Rum

Rum is a spirit you could spend decades exploring, and people develop strong affinities to countries of origin, particular houses, or production methods. It definitely is not an archetype — forget what you know about rum if most of what you've tasted comes from one producer in Puerto Rico.

Strictly speaking, you could make any cocktail calling for light or silver rum with an aged rum and have a delicious drink on your hands. So you don't strictly need two bottles here, particularly to start. I'm skipping the Overproof/Navy Strength, "dark," and spiced types here.

A note: below I recommend rums produced under the Plantation label. Plantation is produced in Barbados by Maison Ferrand, a Cognac house. Due to the colonialist, slave-holding implications of that name, Maison Ferrand committed to renaming the rum following Derek Chauvin's murder of George Floyd. The new name has not yet been announced.

Light/Silver
Rail: Appleton White, El Dorado 3-Year, Flor de Caña Extra Seco 4-Year, Plantation 3 Stars
Call: Caña Brava Rum Blanca, Rhum J.M. Agricole Blanc, Ron Diplomatico Planas, The Real McCoy 3-Year

Plantation 3 Stars is such a good rum at such a nice price that I can't see a real reason to get anything else here unless you have a very strong preference for a particular country of origin, mode of distillation, or flavor profile. There are plenty of variations within those three areas to explore, so you should cycle through until you find one you particularly like. I'll admit this is a category where I've pretty much found what feels like the sweet spot to me.

Aged (5+ years)
Rail: El Dorado 5-Year, Flor de Caña Gran Reserva 7-Year
Call: El Dorado 8-Year, Plantation Barbados 5-Year, Ron Diplomatico Reserva Exclusiva, The Real McCoy 5-Year

A bottle in this category should serve you for both mixing cocktails and sipping on its own, straight or on the rocks. I'll admit to keeping multiple bottles of aged rum in my bar — right now I have Plantation Barbados 5-Year, Ron Diplomatico Reserva Exclusiva, & El Dorado 15-Year (sipping only), plus I recently finished a bottle of Real McCoy 5-Year. Rum, like whiskey, is a spirit that invites a lot of exploration between countries of origin, distillers, production methods, spirit ages, and more.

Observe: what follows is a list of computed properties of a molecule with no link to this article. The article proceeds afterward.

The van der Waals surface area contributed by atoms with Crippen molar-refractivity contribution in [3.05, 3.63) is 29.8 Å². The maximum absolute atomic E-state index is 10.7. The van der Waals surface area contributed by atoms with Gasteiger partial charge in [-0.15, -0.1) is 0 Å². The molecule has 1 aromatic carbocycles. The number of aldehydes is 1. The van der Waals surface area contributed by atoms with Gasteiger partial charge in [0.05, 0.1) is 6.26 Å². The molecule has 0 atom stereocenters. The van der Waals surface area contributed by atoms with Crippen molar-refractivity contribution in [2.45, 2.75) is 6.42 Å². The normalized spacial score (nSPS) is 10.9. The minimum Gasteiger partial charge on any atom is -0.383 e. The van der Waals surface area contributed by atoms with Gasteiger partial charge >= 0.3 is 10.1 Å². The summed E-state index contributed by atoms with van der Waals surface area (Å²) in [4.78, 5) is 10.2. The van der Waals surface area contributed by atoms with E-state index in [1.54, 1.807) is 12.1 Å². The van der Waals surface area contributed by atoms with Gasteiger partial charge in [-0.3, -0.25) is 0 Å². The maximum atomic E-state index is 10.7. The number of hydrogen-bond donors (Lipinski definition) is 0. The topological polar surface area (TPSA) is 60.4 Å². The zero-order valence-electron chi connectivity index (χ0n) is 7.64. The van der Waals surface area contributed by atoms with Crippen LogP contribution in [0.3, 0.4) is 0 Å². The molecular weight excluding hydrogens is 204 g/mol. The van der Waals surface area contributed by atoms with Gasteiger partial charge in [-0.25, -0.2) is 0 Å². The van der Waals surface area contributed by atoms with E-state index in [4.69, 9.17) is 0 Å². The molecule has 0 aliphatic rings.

Tequila

As with rum, if you’re starting out, you really only need either a blanco/plata or a reposado. With a budget in mind, I’d go with the blanco unless you’re sure you’re a tequila drinker.

One thing to note with tequila is that there's an additional environmental consideration that doesn't factor into most other spirits (mezcal excepted). Agave takes significantly longer to grow than grain crops — seven years until it's ready for production, and twelve years to reach maturity. Buying one bottle isn't going to destroy the planet, but if you develop a taste for tequila, supporting makers that produce the spirit with ethical, sustainable practices is a very good idea.

Blanco/Plata
Rail: Cazadores Blanco, El Jimador Blanco, Espolón Blanco, Milagro Silver, Olmeca Altos Plata, 1800 Reserva Silver
Call: Don Julio Blanco, El Tesoro Blanco

Do yourself a favor — don't buy any tequila you heard of in college (unless you went to college in Mexico). Those spirits are mixtos — 51% tequila, 49% other stuff. A perfectly decent 100% agave blanco tequila will run you a few bucks more and will taste much better. Espolón was, until recently, an exceptional value — I regularly could get a 750ml bottle for under $20. I still stock it as my rail tequila, but any of these above would serve just as well. You don't want to go too pricey here, at least if you're primarily drinking tequila in cocktails. If you're interested in mixing in a bit of sipping, wait until a call bottle goes on sale.

Reposado
Rail: El Jimador Reposado, Espolón Reposado, Olmeca Altos Reposado
Call: Casamigos Reposado, El Tesoro Reposado, Herradura Reposado (or Double Barrel Reposado)

No need to go crazy here, either, although this is where you can verge into a bottle that does double-duty or is primarily a sipper with an occasional cocktail that calls for a reposado. I stick with Espolón and save my aged agave funds for mezcal or the occasional really nice añjeo tequila.

Vodka

Rail: Chopin Potato, Ketel One, Prairie Organic, Reyka, Russian Standard, Russian Standard Gold, Wheatley
Call: Belvedere, Beluga Noble, Chopin Wheat, Chopin Rye